Victor Oladipo is finally starting to show Oklahoma City Thunder fans his true potential. Acquired in the offseason from the Orlando Magic, the fourth-year guard was supposedly going to create a dynamic backcourt that would aid in another deep playoff run alongside Russell Westbrook and Kevin Durant. Alas, Durant departed and Oladipo was left to lead a team, with Westbrook, into uncharted territory as a team that was no longer a championship contender.
The integration of Oladipo’s game has not been a smooth coalescence. Oladipo often looked tentative and struggled to find a footing in the flow of the offense. In the first five games of the season, he posted two games below 30% from the field and two games below or at 40%.
The shooting percentages didn’t completely tell the story of his beginning tenure with the team. The lack of comfort and confidence was almost palpable. Oladipo, known as an attack guard, has attempted shots at the rim at a surprisingly low rate this season. His shots at the rim through the team’s first ten games were, in a phrase, consistently inconsistent. He averaged 3.5 attempts at the rim, and converted on an underwhelming percentage of 42.
This should have been expected from a player whose role has vacillated so much during his time in Orlando. From being a starting point guard to off-guard to being relegated to a bench role, nothing was set in stone for him. Not to mention various coaching changes and changes to schemes. It was always going to take some time for him to find his role in the Russell Westbrook Show.
Victor has now seemed to find his groove while also upping his play in an impressive fashion. Oladipo came to the team touted as an attack guard much like Westbrook. The question mark on his game was his shooting—mainly from the outside. But that has seemed to have subsided as he has become one of the team’s better outside shooters.
At 41% from 3, this is by far the best percentage of his career. His five attempts per game are the most he’s shot from three in his first three seasons in the league. His true shooting percentage has also increased since the move to Oklahoma City as well, sitting at 56%.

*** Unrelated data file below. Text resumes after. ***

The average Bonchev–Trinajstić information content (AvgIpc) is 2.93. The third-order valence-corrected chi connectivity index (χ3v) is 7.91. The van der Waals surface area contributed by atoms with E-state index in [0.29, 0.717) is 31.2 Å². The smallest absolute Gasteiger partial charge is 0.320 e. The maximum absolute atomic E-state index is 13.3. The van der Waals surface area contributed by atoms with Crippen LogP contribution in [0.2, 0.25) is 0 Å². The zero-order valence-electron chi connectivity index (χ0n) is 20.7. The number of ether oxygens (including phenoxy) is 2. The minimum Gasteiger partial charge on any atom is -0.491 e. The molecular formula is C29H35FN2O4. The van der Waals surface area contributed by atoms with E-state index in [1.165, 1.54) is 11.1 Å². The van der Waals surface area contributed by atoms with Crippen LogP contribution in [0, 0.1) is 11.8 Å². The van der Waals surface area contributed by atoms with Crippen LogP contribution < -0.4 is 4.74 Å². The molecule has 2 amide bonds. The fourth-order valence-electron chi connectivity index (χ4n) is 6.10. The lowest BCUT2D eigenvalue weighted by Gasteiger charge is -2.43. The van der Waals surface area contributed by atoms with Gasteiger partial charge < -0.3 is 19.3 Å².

The increase in shooting performance hasn’t been out of the character of the offense or an example of a player hijacking an offense. This season marks the lowest usage rate of his career. Clearly, playing alongside Westbrook, one would have expected his usage to drop. However, Oladipo has found a way to provide the team what it desperately needs to survive, while also taking a backseat to a player the likes of Westbrook.
Westbrook’s passes also seem to find Oladipo quite a bit. That brings up a certain caveat: Does this stretch mainly derive from the presence of his point guard? Oladipo is receiving more passes from Westbrook than he has from any other player on the roster by a significant margin—14 per game.
However, he has become quite the catch-and-shoot player during this stretch. His percentages on catch-and-shoot shots have him top ten in the NBA among guards.
Additionally, when receiving a pass from Westbrook for a three point shot, Oladipo is converting at a healthy 44%.
Just because Oladipo has found his stroke doesn’t mean he has neglected his interior scoring. In the last ten games, he has averaged a little over three attempts a game, but hit them at ultra-efficient 74%. Doubly so, he attempts 4 shots in the restricted area a game and converts those on a 60% clip.
Victor Oladipo is contributing at a level that is only going to help this Thunder team moving forward. As the number two overall pick in the 2013 draft, there appears to be a plethora of untouched potential embedded in his game. For now, he has looked to unlock his perimeter shot. Seemingly, the next question is what are we going to see improve next?